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85th ITC - Side event: demonstration on the detection of manipulations of vehicle emission after-treatment systems

85th ITC Demo

Time and Venue

The United Nations Economic Commission for Europe organized a demonstration on the “detection of manipulations of vehicle emission after-treatment systems", with the support of the Danish Road Traffic Inspectorate and Dekra, in conjunction with the eighty-fifth annual session of the Inland Transport Committee (ITC).



The UNECE Inland Transport Committee is the UN platform for Inland Transport and custodian of 59 legal instruments covering road, rail, inland waterways, border crossing facilitation and intermodal transport.
ITC activities cover among others, the segment of regulatory activities for the certification and testing of vehicles. This falls within the merits of the World Forum for Harmonization of Vehicle Regulations, WP.29, a subsidiary body of ITC.
This year’s demonstration will focus on tools that have been specially designed to address environmental concerns and support the implementation of vehicle regulations.

In compliance with the high exhaust emission requirements of the type approval regulations, vehicle manufacturers are implementing measures to reduce the highly toxic nitrogen oxides (NOx). For heavy vehicles in particular, Selective Catalytic Reduction (SCR) catalysts are commonly used as the most effective technical solution and are therefore installed in practically every modern commercial vehicle and in the majority of modern passenger cars.
However, since these nitrogen oxide reduction measures consume a reagent liquid, usually sold as AdBlue, during operation (which must be refuelled in addition to diesel), the systems are manipulated to save operating costs and thus rendered ineffective. Several manipulation systems (software and hardware solutions) are easily available on the Internet for all common commercial vehicles. With very little cost and time (hardware costs ~200€ and installation ~2h) the highly effective SCR systems can be deactivated.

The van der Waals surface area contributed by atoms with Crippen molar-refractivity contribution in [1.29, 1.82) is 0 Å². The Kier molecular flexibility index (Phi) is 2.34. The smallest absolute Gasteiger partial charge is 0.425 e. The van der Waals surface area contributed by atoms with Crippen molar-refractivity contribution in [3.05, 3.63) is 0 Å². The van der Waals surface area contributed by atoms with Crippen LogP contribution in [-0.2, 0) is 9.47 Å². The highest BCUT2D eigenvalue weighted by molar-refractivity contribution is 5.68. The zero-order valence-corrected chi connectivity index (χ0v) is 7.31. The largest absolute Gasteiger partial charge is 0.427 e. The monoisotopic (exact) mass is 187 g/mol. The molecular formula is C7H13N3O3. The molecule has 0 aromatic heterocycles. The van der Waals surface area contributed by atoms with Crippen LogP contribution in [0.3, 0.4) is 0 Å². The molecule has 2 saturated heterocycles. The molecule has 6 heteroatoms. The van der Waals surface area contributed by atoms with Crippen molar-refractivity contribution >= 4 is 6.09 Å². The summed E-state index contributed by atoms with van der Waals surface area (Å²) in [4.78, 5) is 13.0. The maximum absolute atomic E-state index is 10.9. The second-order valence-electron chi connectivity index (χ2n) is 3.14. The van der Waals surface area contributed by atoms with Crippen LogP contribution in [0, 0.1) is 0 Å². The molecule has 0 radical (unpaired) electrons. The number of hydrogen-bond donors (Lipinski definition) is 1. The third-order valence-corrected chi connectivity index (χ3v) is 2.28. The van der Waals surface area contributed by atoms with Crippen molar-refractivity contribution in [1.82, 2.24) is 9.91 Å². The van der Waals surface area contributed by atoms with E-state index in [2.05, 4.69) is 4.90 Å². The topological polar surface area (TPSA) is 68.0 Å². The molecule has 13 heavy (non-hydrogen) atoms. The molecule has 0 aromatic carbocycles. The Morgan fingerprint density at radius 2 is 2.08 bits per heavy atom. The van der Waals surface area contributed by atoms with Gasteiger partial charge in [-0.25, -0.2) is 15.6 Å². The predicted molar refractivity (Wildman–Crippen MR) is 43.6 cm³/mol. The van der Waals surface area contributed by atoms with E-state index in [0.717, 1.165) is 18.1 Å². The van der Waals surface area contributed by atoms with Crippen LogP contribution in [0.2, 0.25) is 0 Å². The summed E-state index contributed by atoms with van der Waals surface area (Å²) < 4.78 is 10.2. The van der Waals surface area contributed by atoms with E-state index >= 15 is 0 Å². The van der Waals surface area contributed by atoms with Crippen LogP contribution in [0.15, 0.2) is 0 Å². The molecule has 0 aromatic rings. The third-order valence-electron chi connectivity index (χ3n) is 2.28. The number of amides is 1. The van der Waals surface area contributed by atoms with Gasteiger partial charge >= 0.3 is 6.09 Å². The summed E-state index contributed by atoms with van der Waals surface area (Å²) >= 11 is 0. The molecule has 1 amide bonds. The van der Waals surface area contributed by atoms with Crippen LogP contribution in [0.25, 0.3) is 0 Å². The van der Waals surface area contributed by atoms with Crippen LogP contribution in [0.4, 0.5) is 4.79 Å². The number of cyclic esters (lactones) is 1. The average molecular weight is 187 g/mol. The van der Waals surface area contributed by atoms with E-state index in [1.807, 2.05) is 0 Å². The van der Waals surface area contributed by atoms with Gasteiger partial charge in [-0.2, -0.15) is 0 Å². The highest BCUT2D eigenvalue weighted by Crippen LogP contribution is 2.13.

The systems, which normally remove over 90% of the toxic nitrogen oxide emissions from the exhaust gas, become ineffective.
In the course of profit maximization, drastic consequences for health and the environment are thus accepted by manipulating the SCR system.
To counter these tactics that help circumvent regulations, in a project with the Danish Road Traffic Inspectorate, Dekra has developed a tool that will enable accurate monitoring of the highly toxic nitrogen oxides (NOx).



The demonstration illustrated both manipulation devices and how such manipulations may be easily detected by enforcement bodies using new technology. Ultimately this will contribute to a greener environment.
The purpose of this demonstration was to engage in discussions related to the enforcement of vehicle regulations and the reduction of harmful emissions.
These discussions contributed to the bigger role of achieving a sustainable future mobility system and contributing to achieving SDGs target 3.9 on reduction of harmful air pollutants and SDG 13 Climate Action, as well as the Paris Agreement on Climate Change.